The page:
Michael Lewis: ‘I hate that traders become billionaires’

Lewis did suggest that the takeaways were that the US should have fewer political appointees and more civil servants so that there would be more experience and fewer “pleasers.”

“Nobody seems to have taken that seriously.” Actually, he says, energy secretary Jennifer Granholm has “read” the hunch and [Lewis’ previous book] The fifth risk”, and wanted a key cybersecurity role to be made non-political.

But the Senate disagreed and decided the role would seem insignificant.

So as the pandemic subsides, Lewis worries that the experience is being wasted.

“There is nothing to learn. And there is certainly no social consensus… If we want to live the lives we lead, we have to become much more sophisticated about how we manage risk.”

He wants more tracking of diseases, better communication of statistics. He thinks we should be careful when pathogens start to show up: The US should have closed schools while studying swine flu in 2009.

Lewis now lives in Berkeley, but he was born in hurricane-stricken New Orleans.

“When I was growing up, nobody did anything. Really. They have their houses boarded up. Now New Orleans hurricane season is a much more sophisticated risk management venture. They are evacuating the city more often, but in response to much better data. That seems like progress.”


Making political points isn’t really Lewis’s game. Yes, The fifth risk (2018) targeted the Trump administration for being so hostile to the federal government that it didn’t even bother figuring out what it was doing. But he insists he’s no expert and prides himself on “not straining the reader.”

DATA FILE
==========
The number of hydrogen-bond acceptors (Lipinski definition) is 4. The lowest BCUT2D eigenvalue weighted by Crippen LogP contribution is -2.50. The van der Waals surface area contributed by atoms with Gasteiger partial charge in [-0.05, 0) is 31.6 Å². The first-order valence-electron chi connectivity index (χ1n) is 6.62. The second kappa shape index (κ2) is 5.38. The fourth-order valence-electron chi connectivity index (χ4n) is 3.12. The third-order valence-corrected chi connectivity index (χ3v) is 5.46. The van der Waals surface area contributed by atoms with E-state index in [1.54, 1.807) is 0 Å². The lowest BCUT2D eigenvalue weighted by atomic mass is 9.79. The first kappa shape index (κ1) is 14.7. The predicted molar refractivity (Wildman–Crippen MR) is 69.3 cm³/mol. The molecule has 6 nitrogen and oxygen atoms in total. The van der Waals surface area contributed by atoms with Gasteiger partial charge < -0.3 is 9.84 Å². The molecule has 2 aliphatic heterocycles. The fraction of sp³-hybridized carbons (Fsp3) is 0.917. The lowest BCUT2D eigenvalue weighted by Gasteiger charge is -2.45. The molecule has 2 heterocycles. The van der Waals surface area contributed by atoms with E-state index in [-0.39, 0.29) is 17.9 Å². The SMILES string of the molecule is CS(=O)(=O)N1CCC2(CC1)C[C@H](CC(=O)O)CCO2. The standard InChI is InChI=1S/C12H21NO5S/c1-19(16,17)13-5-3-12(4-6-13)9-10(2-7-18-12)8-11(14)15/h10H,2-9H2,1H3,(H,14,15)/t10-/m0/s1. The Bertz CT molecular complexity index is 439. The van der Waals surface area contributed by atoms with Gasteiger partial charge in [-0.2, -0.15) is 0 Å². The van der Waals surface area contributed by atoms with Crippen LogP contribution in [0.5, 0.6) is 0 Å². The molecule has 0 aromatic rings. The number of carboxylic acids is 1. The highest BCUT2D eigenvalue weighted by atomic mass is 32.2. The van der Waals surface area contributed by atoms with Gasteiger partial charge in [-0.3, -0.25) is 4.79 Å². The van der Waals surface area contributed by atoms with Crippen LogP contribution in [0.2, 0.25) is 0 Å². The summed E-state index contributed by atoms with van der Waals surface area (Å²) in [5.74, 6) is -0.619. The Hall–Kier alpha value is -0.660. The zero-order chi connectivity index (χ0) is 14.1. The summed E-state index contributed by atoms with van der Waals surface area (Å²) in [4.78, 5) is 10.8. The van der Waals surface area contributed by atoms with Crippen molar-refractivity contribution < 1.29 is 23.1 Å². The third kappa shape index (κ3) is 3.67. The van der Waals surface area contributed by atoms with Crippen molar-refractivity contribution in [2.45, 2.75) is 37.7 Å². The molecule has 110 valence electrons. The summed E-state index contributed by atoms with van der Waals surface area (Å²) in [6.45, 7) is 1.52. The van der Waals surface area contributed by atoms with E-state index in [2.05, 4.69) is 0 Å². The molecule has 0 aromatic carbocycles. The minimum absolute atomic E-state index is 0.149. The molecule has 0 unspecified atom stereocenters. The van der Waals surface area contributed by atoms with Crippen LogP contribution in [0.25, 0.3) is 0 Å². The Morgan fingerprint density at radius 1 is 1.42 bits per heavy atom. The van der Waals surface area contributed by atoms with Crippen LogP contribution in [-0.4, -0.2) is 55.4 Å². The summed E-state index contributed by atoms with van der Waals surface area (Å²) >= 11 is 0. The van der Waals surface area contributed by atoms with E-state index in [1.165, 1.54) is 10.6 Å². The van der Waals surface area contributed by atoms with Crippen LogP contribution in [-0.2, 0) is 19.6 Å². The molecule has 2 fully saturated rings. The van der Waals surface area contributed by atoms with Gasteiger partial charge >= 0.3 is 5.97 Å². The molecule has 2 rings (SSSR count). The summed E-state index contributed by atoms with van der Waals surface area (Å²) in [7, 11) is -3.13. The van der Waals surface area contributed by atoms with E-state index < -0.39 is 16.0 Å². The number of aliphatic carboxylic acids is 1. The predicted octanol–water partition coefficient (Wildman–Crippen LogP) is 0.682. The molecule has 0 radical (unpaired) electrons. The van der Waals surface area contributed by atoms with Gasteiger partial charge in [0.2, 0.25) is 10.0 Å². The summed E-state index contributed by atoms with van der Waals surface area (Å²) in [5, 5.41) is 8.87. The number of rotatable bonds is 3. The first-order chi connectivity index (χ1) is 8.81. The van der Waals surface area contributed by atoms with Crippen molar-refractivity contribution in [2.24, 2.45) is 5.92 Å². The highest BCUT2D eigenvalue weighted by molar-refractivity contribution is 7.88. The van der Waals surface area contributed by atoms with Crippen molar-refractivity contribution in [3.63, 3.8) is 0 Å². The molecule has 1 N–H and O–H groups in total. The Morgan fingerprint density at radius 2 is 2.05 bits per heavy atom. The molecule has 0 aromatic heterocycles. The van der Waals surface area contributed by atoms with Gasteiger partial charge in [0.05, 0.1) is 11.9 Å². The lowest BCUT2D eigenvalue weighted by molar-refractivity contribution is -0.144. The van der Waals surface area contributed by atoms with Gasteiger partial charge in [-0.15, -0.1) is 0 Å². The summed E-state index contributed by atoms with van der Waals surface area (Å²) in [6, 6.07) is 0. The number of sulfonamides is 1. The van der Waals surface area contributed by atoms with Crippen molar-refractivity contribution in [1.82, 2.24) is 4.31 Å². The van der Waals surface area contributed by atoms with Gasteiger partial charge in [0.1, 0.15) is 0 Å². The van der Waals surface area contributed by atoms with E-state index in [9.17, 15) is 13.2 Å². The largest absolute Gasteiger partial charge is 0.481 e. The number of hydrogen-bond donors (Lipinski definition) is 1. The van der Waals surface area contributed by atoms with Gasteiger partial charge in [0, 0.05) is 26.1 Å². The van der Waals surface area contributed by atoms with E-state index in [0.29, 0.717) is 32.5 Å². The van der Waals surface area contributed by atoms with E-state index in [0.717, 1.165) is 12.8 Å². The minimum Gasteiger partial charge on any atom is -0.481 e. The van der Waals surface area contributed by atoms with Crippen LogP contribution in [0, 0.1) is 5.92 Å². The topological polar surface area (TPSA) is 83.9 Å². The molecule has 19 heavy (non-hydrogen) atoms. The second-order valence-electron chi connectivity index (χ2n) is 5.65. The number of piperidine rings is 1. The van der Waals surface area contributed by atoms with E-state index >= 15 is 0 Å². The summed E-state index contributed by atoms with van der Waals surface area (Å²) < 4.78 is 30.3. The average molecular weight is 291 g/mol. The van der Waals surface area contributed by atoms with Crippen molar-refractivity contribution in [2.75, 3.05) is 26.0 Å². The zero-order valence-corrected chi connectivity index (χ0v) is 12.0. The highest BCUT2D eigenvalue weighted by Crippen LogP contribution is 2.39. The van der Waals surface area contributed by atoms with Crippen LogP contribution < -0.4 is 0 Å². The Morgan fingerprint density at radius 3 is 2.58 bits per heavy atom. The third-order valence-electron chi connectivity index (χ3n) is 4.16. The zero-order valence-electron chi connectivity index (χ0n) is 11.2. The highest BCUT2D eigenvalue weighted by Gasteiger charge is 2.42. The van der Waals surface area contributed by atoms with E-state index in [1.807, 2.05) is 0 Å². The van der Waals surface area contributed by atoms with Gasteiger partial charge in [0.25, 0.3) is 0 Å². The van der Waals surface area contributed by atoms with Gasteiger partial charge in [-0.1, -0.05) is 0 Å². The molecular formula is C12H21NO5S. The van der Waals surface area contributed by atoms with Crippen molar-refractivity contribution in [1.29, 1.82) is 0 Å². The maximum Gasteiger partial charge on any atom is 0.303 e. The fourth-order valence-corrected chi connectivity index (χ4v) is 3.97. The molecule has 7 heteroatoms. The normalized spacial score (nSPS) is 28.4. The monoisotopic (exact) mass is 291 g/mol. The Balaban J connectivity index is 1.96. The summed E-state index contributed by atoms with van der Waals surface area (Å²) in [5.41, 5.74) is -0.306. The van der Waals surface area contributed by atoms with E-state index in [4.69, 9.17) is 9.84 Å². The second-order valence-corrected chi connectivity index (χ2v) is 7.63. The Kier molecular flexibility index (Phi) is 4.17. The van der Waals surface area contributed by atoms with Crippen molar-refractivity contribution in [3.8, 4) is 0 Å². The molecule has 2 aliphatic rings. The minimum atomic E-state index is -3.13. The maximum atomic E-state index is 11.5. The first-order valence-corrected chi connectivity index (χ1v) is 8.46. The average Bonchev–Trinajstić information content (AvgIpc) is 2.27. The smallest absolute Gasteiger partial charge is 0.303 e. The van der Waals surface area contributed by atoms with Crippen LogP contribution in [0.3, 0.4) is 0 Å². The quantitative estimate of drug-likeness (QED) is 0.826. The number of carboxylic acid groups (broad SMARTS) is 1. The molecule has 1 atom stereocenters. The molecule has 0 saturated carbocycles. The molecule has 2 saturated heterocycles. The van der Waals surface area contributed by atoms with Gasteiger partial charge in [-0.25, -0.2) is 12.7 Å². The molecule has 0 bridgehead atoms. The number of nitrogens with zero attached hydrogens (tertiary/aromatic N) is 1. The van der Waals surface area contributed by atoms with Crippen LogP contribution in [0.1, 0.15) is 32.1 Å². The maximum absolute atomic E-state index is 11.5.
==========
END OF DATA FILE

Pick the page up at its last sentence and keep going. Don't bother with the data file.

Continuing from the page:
Above all, he wants his characters to be heard, from the Big Swinging Dicks from his first book liar poker further.

Why do characters open up to him? “First it’s time.” Lewis spent “hundreds of hours” with Charity Dean, a California health official who is the heroine of the hunch

Second, Lewis’s books are a two-way street. “I usually know how to make myself useful for [sources]† In money ballLewis got out of touch with Billy Beane, general manager of the Oakland Athletics baseball team, who found that some players were systematically undervalued.

In return: “I was able to bring him a lot of information from the locker room because the players were talking to me and they didn’t want to talk to him”.

Brad Pitt played Billy Beane in the movie version of Moneyball.

if the hunch has not yet led to change, money ball sure did. Top sport is infused with data analysts.

Did that improve the sport? “It’s been really bad for baseball.” The smart way to play baseball is “to minimize movement” so that “it becomes a slower, more plodding game”.

But in basketball and American football, he says, “the smart way to play it is much smoother and more active.

“The three-point shot wasn’t fully appreciated until 20 years after the three-point line existed, and it was appreciated by analytical people.”

Lewis’ criticism is that he is biased towards his characters. Do the villains even get the right to answer?

“Oh yeah. I’m just not showing the work.” He says he confirms what he was told: He spent so much time with other baseball teams “that Billy Beane didn’t even know I was writing a book about the Oakland A’s”.


But what if the story doesn’t add up and Lewis is such a good storyteller that readers swallow it anyway? In Flash Boys (2014) he focused on high-frequency trading to manipulate the market, although it has arguably lowered costs for many investors.

Did he pick the wrong target? “It depends on what you think my target was. I thought the exchanges were the target.”

Exchanges make money by selling privileged access to traders. “Stock market shouldn’t be so profitable. I’m not even sure it should be for-profit companies; they should be mutual ventures.”